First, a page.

*It would be unfair if I didn't address the personality match aspect of my issues with the first LC. Having a productive and helpful relationship with a doula or an LC (to a somewhat lesser extent) is, in my opinion, highly dependent on finding someone whose personality is compatible with your own. When M and I were interviewing doulas, we met with 4 before finding the one we ultimately chose and  though we talked about our decision before making it, I knew right away when we had found the right one. Meeting with her was like meeting with an old friend and we saw eye-to-eye on all of the issues we discussed. I immediately felt confident that she would be able to support me in the way I needed during Numa's birth and I was not wrong - she is a huge part of the reason I was able to have a completely unmedicated birth experience with first the Numa and then the little one. She was one of the first people we called after finding out I was pregnant with baby number 2. It is the same for LCs. The first one we met with was clearly not a good match for me personality wise and she didn't seem to understand my overall goals and how to help me achieve them. This is not to say that she is a bad LC in general, but for me, it was a terrible match. If you are looking for a doula or LC to help you, asking questions up front about their methods, beliefs and background can be hugely helpful in the search process and potentially save you from having a bad experience.

Tuesday, August 28, 2012

My breastfeeding journey - Part 1.

Nothing in life has ever made me feel like more of a failure than breastfeeding. When I was pregnant with the Numa, one of the few things I actually researched was how to begin a good breastfeeding relationship with your new baby. I read tons of forums and talked to my doula and was prepared for it to be difficult at first, but ultimately assumed that I would power through with the help of reading and if necessary, lactation consultants, and that Numa and I would exclusively breastfeed for as long as I was home with him and possibly longer. It was one of my main goals as a new mother and I was really looking forward to having this experience with my baby. I had noticed that, unlike other pregnant women I knew, my breasts hadn't changed much during my pregnancy. They were marginally larger, but nothing like the full cup size or sizes bigger that others were experiencing. I didn't think too much about it at the time and only vaguely noted that I also didn't really become engorged after his birth. For the first few days at home with him, I breastfed on demand and other than some latch issues, assumed that all was well because he was producing the number of wet and dirty diapers we were told to expect and was sleeping fairly well. My world crashed a little when, after more than 10 days, he was still below his birth weight and it became apparent that he was sleeping not because he was sated, but because he was working so hard for so little food that he was exhausted. The guilt and despair at learning that despite my best efforts my baby was hungry were overwhelming. To this day I haven't fully forgiven myself for allowing him to be hungry, even once, as a newborn when he was reliant on me for everything. I am sure this is unfair, but I can't seem to change the way I feel about it and I still have nightmares that he is starving somewhere and I can't help him.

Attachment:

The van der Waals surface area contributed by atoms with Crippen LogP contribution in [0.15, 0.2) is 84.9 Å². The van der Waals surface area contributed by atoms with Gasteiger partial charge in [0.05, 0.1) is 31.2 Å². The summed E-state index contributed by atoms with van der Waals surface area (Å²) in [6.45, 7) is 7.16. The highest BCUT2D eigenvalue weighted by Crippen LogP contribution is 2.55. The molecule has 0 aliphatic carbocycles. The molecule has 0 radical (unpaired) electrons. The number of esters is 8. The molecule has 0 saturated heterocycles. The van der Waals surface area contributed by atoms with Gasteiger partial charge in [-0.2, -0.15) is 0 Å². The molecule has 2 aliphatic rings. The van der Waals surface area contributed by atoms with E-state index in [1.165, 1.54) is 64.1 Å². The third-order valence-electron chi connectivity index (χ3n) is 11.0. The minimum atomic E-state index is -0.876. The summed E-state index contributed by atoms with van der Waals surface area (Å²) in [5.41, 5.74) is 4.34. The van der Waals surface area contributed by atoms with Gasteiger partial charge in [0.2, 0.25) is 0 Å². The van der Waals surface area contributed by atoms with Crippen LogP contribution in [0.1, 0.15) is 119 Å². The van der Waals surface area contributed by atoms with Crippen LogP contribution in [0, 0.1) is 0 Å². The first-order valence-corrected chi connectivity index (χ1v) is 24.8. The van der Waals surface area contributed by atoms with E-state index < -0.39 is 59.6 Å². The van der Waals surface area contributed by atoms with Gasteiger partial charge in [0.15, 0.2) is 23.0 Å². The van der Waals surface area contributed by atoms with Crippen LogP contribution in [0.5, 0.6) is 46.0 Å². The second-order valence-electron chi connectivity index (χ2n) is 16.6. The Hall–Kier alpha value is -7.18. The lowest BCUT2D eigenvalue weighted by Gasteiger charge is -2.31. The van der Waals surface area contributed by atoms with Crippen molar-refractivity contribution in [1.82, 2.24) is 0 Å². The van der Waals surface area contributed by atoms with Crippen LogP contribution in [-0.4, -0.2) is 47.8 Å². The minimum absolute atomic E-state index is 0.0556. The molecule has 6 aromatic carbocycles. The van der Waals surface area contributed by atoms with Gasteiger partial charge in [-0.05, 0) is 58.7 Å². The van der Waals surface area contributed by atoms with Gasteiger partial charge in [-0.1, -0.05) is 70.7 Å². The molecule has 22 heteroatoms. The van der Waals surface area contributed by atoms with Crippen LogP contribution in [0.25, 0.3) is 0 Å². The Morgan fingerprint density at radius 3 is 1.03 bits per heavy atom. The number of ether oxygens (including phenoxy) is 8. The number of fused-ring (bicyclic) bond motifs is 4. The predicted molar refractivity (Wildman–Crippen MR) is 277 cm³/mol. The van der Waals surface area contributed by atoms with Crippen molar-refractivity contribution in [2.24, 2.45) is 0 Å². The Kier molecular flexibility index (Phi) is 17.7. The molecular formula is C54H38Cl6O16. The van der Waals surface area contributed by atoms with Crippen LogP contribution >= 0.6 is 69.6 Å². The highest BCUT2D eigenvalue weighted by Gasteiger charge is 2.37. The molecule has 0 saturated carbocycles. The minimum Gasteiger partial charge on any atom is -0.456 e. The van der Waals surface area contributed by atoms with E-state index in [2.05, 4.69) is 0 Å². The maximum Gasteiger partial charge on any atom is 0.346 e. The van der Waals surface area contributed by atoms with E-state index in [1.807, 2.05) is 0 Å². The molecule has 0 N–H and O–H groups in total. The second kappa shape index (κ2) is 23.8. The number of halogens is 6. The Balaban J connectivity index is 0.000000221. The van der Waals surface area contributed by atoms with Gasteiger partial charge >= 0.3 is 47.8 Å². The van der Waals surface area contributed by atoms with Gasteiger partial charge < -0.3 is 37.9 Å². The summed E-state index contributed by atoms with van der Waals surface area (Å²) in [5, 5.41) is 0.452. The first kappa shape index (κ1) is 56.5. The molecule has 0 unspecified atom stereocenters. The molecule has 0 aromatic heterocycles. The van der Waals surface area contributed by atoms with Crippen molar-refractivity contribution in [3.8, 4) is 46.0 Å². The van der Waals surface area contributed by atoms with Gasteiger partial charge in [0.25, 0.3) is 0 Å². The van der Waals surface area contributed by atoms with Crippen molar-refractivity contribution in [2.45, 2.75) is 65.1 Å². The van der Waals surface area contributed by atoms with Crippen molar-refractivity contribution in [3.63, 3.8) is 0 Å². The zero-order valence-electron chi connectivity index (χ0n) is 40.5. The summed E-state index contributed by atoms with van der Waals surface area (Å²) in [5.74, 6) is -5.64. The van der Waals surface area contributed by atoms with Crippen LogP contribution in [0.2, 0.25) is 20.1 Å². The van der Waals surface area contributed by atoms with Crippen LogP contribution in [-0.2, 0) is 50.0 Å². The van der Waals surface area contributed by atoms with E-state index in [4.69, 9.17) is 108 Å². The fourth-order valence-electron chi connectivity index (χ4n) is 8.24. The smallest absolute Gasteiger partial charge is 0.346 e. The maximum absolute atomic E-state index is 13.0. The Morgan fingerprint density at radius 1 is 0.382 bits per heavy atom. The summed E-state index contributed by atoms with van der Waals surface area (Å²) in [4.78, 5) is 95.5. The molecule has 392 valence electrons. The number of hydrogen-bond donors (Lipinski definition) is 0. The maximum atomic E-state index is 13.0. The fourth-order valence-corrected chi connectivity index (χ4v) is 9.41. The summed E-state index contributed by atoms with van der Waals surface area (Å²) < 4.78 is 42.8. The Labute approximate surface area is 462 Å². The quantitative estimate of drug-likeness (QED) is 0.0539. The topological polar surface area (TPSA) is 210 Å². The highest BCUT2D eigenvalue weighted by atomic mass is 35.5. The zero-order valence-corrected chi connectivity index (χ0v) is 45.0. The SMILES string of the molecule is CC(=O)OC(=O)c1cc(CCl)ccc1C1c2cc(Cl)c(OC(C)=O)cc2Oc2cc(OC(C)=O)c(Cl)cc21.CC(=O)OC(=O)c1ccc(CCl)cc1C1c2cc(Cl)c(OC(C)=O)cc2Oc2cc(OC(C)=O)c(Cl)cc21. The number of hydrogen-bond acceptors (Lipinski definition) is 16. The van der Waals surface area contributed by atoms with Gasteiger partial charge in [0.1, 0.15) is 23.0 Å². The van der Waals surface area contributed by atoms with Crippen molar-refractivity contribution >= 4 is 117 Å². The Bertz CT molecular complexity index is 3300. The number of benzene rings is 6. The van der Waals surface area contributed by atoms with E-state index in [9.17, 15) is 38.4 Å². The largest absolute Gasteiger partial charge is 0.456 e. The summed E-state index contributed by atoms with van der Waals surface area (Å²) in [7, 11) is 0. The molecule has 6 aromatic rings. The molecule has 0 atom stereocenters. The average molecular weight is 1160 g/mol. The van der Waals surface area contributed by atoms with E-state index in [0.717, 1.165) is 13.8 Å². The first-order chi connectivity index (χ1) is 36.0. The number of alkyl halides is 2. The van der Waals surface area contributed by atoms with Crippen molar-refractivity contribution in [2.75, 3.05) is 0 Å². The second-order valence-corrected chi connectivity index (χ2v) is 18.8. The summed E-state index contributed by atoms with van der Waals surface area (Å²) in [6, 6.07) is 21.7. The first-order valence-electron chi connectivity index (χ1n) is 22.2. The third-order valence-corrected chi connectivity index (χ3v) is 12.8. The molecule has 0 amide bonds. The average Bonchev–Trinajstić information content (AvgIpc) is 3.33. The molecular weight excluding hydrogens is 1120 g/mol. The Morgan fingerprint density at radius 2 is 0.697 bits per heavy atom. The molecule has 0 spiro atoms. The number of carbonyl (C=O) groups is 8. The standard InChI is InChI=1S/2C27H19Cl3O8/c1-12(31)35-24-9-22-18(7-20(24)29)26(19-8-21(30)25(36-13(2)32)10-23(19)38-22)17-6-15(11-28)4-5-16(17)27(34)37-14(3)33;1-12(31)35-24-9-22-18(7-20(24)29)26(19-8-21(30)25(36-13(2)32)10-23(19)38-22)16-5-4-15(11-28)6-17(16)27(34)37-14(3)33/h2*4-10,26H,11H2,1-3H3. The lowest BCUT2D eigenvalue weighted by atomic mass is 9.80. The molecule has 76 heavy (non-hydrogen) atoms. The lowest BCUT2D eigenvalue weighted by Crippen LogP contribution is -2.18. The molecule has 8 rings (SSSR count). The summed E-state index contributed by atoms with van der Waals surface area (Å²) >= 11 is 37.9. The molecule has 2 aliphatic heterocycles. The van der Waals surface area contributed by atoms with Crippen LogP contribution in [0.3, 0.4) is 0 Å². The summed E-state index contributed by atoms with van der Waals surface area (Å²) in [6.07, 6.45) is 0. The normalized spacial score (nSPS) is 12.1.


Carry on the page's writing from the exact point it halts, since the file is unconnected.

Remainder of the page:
To say that women, and people in general, have opinions about how to feed babies is a ridiculous understatement. Feeding your infant formula is an immediate indication to most that you are lazy, uninformed, selfish or some combination of the three and people are not shy about pointing this out. (I don't have the time or energy to get into it here, but isn't it odd that the same society that castigates mothers for using formula also frowns on breastfeeding in public? Also note that feeding babies is solely the responsibility of so many other parenting choices, the fault for not succeeding at breastfeeding falls solely on the shoulders of the mother. But I digress...) There are so many reasons that breastfeeding doesn't work for women in this country - a lack of support, a lack of time, a lack of the money and resources to allow women to be with their infants long enough to develop a good breastfeeding relationship - but the one that almost anyone will tell you is just a cover for some other, unacceptable reason is low supply. Read any breastfeeding support website and the writers will point out at least once, if not multiple times, that very few women actually have a low supply. Instead, anyone who thinks they have a low supply is in reality just mismanaging their breastfeeding relationship with their child and could fix the problem if they were willing to take supplements, pump around the clock as well as breastfeed, never ever use a bottle to supplement the baby for any reason whatsoever, etc. The point is that saying you have a low supply is almost universally seen as an excuse to lazy out of really trying to breastfeed.